Walter Chaw revisits Oliver Stone's 1981 horror film "The Hand" and explores the director's fascination with nightmares and the uncanny.
It was 20 years ago that Oliver Stone fired "Platoon" straight at the heart of American myths about the war in Vietnam, and scored a direct hit. The film won the Oscar for Best Picture of 1986, Stone won for directing, and a spectacular directorial career was launched. Previously, Stone had written the screenplays for the Alan Parker-directed "Midnight Express" (for which Stone won his first Oscar) and "Scarface," directed by Brian De Palma. He'd directed a horror film called "The Hand" in 1981, but with the one-two punch of "Salvador" and "Platoon" in 1986, Stone scored a big impression.
After seeing Steven Spielberg's "Minority Report," my mind was churning with amazement and curiosity. Talking to Spielberg and his star, Tom Cruise, I found myself not an interviewer but simply a moviegoer, talking the way you do when you walk out of a movie that blindsides you with its brilliance.
Q. Help me settle something. If Writer A and Writer B both wrote their opinions on a film--both with diligence and pride in their work--what difference in the two pieces would identify Writer A as a Film Critic and Writer B as someone just offering an opinion? Take the weekly feature you see in some papers, where kids review films. At what point do they cross the line, and can be called Critics as opposed to Reviewers? Is there some sort of certification program, like taking the Sally Struthers correspondence course in gun repair? (Andy Ihnatko, Westwood, Mass.)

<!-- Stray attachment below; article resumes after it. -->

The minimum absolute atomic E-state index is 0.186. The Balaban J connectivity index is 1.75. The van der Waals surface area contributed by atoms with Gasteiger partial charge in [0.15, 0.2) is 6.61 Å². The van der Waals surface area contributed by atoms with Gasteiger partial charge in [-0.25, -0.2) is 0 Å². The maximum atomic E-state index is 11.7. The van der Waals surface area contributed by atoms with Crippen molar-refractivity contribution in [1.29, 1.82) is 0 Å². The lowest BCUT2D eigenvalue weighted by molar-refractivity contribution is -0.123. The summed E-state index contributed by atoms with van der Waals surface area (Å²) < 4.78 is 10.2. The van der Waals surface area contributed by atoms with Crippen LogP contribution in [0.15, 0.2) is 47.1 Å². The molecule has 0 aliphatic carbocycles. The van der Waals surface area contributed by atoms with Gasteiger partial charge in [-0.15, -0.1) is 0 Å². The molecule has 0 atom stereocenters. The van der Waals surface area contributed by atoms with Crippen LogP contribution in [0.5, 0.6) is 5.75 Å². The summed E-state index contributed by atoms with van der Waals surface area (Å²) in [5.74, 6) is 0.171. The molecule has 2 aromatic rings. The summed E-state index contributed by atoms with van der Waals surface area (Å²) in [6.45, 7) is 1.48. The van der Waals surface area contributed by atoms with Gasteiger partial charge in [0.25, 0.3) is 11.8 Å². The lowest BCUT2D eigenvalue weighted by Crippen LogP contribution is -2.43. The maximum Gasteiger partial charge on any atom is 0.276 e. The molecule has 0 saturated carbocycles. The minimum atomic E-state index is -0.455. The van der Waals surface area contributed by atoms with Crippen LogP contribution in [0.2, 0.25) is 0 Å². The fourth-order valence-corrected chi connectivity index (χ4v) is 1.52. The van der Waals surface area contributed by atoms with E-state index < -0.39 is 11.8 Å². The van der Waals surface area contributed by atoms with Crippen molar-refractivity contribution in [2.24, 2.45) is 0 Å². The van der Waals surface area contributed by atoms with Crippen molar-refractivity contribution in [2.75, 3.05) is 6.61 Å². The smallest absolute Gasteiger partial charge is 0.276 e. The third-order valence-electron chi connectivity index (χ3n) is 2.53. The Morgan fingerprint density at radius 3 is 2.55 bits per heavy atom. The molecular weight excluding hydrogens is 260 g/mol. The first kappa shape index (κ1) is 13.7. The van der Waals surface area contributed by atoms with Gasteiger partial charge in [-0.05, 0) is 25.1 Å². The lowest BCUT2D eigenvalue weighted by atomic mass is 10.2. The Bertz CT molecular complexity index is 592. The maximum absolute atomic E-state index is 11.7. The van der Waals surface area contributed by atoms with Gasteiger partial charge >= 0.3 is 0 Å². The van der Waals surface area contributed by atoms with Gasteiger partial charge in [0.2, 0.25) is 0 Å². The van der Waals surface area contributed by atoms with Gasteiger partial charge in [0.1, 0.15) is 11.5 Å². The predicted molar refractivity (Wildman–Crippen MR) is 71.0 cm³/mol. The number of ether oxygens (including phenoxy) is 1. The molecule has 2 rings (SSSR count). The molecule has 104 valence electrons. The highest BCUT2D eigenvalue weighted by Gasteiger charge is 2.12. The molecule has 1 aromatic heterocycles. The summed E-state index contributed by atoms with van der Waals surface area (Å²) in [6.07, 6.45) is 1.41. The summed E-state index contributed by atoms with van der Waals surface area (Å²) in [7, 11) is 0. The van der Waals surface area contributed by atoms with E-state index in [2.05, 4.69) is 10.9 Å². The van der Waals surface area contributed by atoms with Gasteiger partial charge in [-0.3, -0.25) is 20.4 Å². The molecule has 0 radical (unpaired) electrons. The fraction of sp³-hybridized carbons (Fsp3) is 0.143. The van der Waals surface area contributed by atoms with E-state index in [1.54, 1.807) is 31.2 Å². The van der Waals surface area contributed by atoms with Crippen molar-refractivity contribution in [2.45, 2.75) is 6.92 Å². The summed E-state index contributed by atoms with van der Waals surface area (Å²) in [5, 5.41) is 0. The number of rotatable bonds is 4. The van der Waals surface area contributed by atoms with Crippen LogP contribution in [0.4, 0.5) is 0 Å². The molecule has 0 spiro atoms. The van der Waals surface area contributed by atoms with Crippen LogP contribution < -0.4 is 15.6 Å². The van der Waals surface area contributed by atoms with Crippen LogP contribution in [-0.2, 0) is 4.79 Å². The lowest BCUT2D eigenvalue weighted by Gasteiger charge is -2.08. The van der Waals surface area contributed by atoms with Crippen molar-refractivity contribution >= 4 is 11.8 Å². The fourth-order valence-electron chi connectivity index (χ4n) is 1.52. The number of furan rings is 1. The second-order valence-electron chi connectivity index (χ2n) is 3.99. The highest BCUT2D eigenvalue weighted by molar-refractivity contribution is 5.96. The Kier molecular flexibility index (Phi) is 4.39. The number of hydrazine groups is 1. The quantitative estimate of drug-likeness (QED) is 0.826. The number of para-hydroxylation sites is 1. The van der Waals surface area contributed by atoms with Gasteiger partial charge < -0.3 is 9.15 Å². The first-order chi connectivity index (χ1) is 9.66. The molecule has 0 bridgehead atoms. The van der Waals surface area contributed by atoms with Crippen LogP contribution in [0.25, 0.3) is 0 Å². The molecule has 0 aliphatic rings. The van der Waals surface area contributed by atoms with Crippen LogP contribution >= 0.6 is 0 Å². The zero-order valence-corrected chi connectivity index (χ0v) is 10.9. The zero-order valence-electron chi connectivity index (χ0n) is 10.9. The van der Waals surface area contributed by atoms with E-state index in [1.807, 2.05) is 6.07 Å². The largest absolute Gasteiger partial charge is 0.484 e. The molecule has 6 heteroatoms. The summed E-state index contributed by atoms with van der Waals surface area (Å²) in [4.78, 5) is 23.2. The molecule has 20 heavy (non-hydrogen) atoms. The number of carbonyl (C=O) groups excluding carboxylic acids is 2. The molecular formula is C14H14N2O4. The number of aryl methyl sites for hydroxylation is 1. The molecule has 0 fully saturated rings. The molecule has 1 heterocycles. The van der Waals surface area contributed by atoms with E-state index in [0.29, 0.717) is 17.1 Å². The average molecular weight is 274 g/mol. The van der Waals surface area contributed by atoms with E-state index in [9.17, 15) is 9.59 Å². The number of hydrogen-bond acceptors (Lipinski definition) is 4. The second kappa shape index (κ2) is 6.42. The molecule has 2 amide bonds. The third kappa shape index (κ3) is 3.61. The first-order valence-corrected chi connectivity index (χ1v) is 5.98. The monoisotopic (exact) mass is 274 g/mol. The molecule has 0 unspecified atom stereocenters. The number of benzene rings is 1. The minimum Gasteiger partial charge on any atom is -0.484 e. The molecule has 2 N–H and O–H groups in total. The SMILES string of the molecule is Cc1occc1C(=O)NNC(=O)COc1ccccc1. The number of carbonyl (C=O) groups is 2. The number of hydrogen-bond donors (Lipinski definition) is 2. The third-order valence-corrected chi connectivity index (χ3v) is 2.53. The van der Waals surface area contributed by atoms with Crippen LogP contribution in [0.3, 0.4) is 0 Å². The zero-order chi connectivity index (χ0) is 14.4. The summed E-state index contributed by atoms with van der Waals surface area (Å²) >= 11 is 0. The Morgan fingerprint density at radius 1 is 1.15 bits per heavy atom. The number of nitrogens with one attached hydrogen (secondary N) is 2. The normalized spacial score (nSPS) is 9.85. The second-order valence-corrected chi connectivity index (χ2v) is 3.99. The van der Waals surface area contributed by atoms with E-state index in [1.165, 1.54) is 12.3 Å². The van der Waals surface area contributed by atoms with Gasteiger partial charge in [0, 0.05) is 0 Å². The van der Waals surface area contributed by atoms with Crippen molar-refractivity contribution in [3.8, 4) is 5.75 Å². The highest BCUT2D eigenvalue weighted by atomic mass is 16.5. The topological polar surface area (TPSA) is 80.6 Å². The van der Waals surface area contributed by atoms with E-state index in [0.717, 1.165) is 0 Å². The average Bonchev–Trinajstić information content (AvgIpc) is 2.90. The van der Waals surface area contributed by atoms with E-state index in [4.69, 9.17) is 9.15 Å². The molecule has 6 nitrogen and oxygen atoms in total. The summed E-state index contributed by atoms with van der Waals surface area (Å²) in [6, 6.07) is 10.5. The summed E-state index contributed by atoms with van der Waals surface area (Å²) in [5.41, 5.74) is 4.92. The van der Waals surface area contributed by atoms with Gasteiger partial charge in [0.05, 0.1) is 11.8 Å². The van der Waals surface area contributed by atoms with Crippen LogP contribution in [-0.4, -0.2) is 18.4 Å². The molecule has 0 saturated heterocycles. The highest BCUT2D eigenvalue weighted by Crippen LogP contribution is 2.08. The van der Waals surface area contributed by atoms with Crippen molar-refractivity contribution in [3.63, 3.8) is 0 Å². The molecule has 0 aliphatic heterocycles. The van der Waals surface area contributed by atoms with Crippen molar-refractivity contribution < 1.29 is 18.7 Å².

Q. This year several actors seem to be potential Oscar nominees for more than one film, including Anthony Hopkins, Daniel Day-Lewis, Debra Winger, Tommy Lee Jones, Denzel Washington, Clint Eastwood and Emma Thompson. What happens if they split their votes between two movies? For example, could Hopkins get enough total votes for "Shadowlands" and "The Remains Of The Day" to be nominated, but get shut out because they are divided? (Ronnie Barzell, Chicago)
LOS ANGELES -- "Here is a woman," Oliver Stone said, "who goes through the entire roulette wheel of experience. She hits every ticket on the wheel. She's a rich man's mistress, she's a peasant, she's a traitor, she's a spy, she's a beggar on the street, she's a Vietnamese prostitute, she's an American housewife, she's a businesswoman, she has three different children with three different men."